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Miles D. Witham

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Biography

Dr Witham graduated from Oxford University and worked in a number of hospitals in the south of England and Australia before discovering the delights of Scotland. He undertook his PhD in Dundee running a randomised controlled trial of exercise training for older chronic heart failure patients, before taking up post as Clinical Lecturer in Ageing and Health in 2003.

 In October 2007, he commenced an NES / CSO Clinician Scientist award, with a duration of 5 years; he completed clinical training in geriatrics and general medicine in late 2009 before taking up post as Clinical Senior Lecturer in Ageing and Health, becoming Clinical Reader in Ageing and Health in July 2013.

 Dr Witham works as an honorary consultant geriatrician with NHS Tayside, undertaking community geriatrics work, general older people’s outpatients and helps to run the Dundee Memory Clinic service. He is a member of the Health Services and Population research Committee (Chief Scientist Office, Scottish Government) and contributes to the Scottish polypharmacy guideline working group.

Research

Pleiotropic interventions to improve the health of older people:

Multimorbidity is the norm in older people, but most interventions are tested in younger people without comorbid disease, who take few other medications. Conducting trials in typical frail older people is therefore critical if we are to build the evidence base we need to treat older people, and this forms a major focus of work in our department. Recent trials have included extensive work on the cardiovascular effects of vitamin D in different populations, the effects of exercise training in older heart failure patients, interventions for muscle weakness in older people, and a large, ongoing trial of bicarbonate for older patients with advanced CKD.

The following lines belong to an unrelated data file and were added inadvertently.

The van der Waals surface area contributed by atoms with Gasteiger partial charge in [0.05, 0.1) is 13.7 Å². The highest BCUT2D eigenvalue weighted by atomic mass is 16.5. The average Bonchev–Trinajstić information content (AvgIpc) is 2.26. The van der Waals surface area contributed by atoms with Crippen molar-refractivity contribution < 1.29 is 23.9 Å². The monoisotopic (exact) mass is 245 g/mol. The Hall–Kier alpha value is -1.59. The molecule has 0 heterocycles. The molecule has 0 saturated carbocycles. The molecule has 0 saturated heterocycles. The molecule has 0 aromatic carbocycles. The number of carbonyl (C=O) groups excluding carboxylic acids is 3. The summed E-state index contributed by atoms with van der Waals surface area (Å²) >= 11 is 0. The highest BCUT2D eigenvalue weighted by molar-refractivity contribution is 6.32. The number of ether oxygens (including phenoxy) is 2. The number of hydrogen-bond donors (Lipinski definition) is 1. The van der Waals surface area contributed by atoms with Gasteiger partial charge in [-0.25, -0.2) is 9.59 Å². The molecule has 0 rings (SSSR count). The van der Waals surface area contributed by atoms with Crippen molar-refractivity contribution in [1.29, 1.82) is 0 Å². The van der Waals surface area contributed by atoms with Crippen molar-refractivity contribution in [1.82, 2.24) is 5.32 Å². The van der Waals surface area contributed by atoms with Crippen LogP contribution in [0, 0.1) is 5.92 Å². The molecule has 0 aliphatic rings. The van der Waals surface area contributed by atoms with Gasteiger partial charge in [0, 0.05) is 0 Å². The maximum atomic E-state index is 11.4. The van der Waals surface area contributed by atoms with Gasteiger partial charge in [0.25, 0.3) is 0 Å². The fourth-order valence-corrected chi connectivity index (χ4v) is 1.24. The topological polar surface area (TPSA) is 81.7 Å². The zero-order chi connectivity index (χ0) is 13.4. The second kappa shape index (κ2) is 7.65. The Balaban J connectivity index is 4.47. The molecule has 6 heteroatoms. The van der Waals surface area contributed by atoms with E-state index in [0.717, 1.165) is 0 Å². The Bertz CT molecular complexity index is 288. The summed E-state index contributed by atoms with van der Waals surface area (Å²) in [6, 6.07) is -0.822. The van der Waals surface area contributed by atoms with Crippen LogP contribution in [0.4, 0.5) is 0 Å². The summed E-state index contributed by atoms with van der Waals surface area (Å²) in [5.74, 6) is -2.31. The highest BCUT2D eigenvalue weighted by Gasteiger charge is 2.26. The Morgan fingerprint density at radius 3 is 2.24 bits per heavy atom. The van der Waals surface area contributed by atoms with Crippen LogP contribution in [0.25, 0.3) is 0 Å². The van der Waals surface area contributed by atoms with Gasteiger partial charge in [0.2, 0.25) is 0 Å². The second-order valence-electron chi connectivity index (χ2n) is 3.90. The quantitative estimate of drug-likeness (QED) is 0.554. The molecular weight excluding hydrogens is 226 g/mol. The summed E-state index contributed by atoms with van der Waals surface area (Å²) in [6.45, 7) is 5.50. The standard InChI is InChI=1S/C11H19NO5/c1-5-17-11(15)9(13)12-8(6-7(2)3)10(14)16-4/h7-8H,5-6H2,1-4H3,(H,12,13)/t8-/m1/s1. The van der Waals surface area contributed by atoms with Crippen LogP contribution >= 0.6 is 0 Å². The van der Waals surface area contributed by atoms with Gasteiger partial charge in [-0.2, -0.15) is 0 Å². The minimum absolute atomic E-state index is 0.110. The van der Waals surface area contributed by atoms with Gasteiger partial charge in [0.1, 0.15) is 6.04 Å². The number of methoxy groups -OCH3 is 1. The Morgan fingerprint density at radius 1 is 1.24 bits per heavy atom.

Finding interventions with multiple beneficial effects in older people (e.g. on cardiovascular disease, bone health, sarcopenia) is a key goal – such interventions could circumvent the hazard and inconvenience of polypharmacy –i.e. having to take multiple medications for each illness an older person has. By using routinely collected health, functional and social care data, we aim to find potential candidate interventions that might provide overall benefit to the health and function of older people, and use this observational data as a platform for future trials.

Teaching

Dr Witham runs the third year Ageing and Health teaching and examining, and contributes to administering, marking and examining fourth year undergraduate geriatric medicine teaching. He also contributes to medical postgraduate and nursing staff teaching, and runs the Tayside StR Research training course for higher specialist medical trainee doctors. He is an associate member of the Higher Education Academy.

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